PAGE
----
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Dot by Peter H. Reynolds
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Dot (original 2003; edition 2004)

by Peter H. Reynolds

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1,7242404,107 (4.51)11
Member:thuvan0301
Title:Dot
Authors:Peter H. Reynolds
Info:Walker Childrens Paperbacks (2004), Paperback
Collections:Your library
Rating:****
Tags:easy, teacher, creativity, encouragement, gr. k-3

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The Dot by Peter H. Reynolds (2003)

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Showing 1-5 of 239 (next | show all)
Summary: Vashti doesn't believe that she can draw and is left sitting with a blank piece of paper at the end of art class. Vashti's teacher encourages her to keep trying, even by simply making a mark on her paper. Still convinced she is unable to draw anything, Vashti jabs the paper with her marker and creates a dot. Her teacher makes her sign her name at the bottom of her masterpiece, and what lies ahead is unlike anything Vashti could have anticipated.

Use: I would use this book to encourage my students to believe in their abilities to create art and to in turn encourage others, just like Vashti does with her classmate at the end of the book. ( )
  Lucymae | Mar 24, 2017 |
Review: Dot is a contemporary fiction book about a little girl named Vashti who was upset with her drawing abilities. Her teacher encouraged her to make a mark on her paper and sign her name. The next week when Vashti came into art class her teacher had framed her dot and hung it over her desk. A little boy walked up to her at her art show and told her what a great artist she was and that he was not a very good artist. Vashti told the boy to draw a line on the paper, she examined the line and told him to sign it.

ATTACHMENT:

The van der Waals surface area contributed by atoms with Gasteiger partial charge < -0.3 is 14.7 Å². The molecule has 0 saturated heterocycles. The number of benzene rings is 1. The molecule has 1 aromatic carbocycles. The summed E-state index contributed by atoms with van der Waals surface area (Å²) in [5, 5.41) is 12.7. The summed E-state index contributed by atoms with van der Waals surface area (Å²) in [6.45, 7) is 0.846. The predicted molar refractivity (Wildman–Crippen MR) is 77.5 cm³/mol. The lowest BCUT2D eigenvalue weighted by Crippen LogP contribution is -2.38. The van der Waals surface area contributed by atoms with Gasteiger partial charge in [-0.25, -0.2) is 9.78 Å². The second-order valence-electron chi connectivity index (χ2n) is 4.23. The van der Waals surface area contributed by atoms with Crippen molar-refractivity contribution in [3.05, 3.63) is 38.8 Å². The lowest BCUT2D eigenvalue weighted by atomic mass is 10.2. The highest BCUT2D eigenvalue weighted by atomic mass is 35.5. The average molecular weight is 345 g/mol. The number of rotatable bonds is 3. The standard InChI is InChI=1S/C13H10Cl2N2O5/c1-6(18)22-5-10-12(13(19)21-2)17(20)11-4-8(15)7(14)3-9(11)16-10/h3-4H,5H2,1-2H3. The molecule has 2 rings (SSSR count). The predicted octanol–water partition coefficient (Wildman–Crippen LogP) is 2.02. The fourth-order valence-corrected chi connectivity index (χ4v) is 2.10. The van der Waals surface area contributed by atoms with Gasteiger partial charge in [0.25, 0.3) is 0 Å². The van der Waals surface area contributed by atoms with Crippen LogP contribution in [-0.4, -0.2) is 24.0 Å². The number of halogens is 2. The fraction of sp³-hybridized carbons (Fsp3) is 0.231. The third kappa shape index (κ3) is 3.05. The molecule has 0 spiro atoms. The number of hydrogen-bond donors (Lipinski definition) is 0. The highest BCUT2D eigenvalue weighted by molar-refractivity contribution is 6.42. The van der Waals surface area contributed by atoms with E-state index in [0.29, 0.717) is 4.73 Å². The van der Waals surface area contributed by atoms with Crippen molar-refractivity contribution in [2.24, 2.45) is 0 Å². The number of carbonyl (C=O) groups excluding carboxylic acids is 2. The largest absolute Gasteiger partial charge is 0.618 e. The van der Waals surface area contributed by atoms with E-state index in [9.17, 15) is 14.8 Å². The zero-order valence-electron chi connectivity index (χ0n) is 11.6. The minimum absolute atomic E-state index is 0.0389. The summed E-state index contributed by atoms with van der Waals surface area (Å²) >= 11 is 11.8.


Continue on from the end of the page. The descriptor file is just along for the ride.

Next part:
Personal: This book is a great way for the children to build self-esteem if they do not feel very good about their drawings.

Classroom: Have the children paint a picture with only using dots. It can be anything that they can paint or color by using dots only!
  courtneynorton | Mar 24, 2017 |
Summary: Is a contemporary fiction book about a little girl named Vashti who was upset with her drawing abilities. Her teacher encouraged her to make a mark on her paper and sign her name. The next week when Vashti came into art class her teacher had framed her dot and hung it over her desk. Vashti said “I can make a better dot than that” and opened her paints and started making various dots of all different shapes colors and sizes. A little boy walked up to her at her art show and told her what a great artist she was and that he was not a very good artist. Vashti told the boy to draw a line on the paper, she examined the line and told him to sign it.
Personal Review: I think this book is a very cute book that helps children build self-esteem. I think children can gain a lot from this book not only with art but with applying themselves at the task at hand. I think the illustrations’ in this book are very inviting and follow great with the story.